Saturday, October 21, 2017

Andrew Hunter on the Diplomatic Power of Sport

image from

This year Port Adelaide and the Gold Coast Suns made history by playing the first Australian Football League match in Shanghai, China. ACYA [JB - see]’s Cormac Power spoke with Andrew Hunter [JB- see also], Port Adelaide’s China Manager, about the power of sports diplomacy.

ACYA: How do you think government can better facilitate cultural exchange through sport? Are we doing enough?

Andrew: I don’t think we are doing enough in terms of cultural diplomacy or sports diplomacy. A part of the issue is that we need an understanding from governments that that sport can play a real role and I think that might take some time to develop. In Australia there is a very strong economistic approach to foreign policy. They see this sense of economic diplomacy and how we can use foreign policy to further our economic interests. The Sports Diplomacy Strategy 2015-2018 in some ways reflects that; we are looking at how we can use sport to achieve commercial outcomes. Diplomacy for me is broader than that and perhaps we can let the commerce take care of itself once we’ve developed a stronger intercultural understanding and trust between the peoples as a foundation for other endeavours and exchanges, including trade and investment.

I think the first step is a greater understanding of sport’s potential. Government funding and support always helps, and we need more funding for cultural and sports diplomacy. Australia, compared to other countries, generally underfunds these areas. European countries, Japan and China have vast sums of money that they devote to public diplomacy, including cultural diplomacy, which is generally considers as a sub-set. But probably on both sides, the greatest impediment is that this fascination with public diplomacy, which is very unidirectional at the moment, is all about the projection of culture and greater affection on the other side. It doesn’t really speak of a two-way and a genuine exchange. There needs to be a fundamental shift in thinking that foreign policy is more than economic policy. Whilst you always want other countries to think well and understand you, perhaps the best way of going about it is to first try to develop a greater understanding and affection of the other countries as well.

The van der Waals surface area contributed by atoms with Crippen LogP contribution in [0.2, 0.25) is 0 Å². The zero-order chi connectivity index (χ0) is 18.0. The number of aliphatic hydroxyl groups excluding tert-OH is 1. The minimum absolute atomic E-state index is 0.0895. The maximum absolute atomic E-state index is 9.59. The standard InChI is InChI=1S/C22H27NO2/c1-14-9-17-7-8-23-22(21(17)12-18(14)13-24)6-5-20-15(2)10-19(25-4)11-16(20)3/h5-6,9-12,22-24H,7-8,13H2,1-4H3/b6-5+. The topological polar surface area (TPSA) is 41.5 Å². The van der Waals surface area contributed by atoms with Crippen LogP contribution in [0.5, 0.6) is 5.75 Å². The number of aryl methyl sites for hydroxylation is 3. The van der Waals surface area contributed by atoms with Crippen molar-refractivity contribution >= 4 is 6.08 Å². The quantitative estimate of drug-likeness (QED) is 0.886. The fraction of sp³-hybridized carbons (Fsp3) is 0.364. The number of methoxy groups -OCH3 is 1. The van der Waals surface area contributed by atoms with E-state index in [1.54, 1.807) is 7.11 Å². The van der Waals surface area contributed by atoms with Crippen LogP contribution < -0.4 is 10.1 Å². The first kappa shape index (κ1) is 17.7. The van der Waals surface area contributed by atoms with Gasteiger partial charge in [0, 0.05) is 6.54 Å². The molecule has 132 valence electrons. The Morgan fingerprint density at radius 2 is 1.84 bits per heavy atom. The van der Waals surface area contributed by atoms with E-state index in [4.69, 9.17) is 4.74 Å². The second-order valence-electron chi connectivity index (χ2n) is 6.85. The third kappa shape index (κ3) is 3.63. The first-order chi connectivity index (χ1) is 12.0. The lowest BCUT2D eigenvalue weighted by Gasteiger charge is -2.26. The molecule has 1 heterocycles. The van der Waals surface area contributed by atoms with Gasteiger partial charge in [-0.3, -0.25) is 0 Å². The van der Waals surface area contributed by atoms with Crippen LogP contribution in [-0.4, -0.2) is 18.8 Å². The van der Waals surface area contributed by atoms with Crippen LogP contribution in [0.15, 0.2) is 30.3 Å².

The idea of reciprocity should be central to foreign policy, areas such as public diplomacy, sports diplomacy, and cultural diplomacy. These foreign policy areas should have a stronger focus on beneficial outcomes. From that point we can build a stronger foundation for more accessible relationships between the people of both countries. ...

No comments: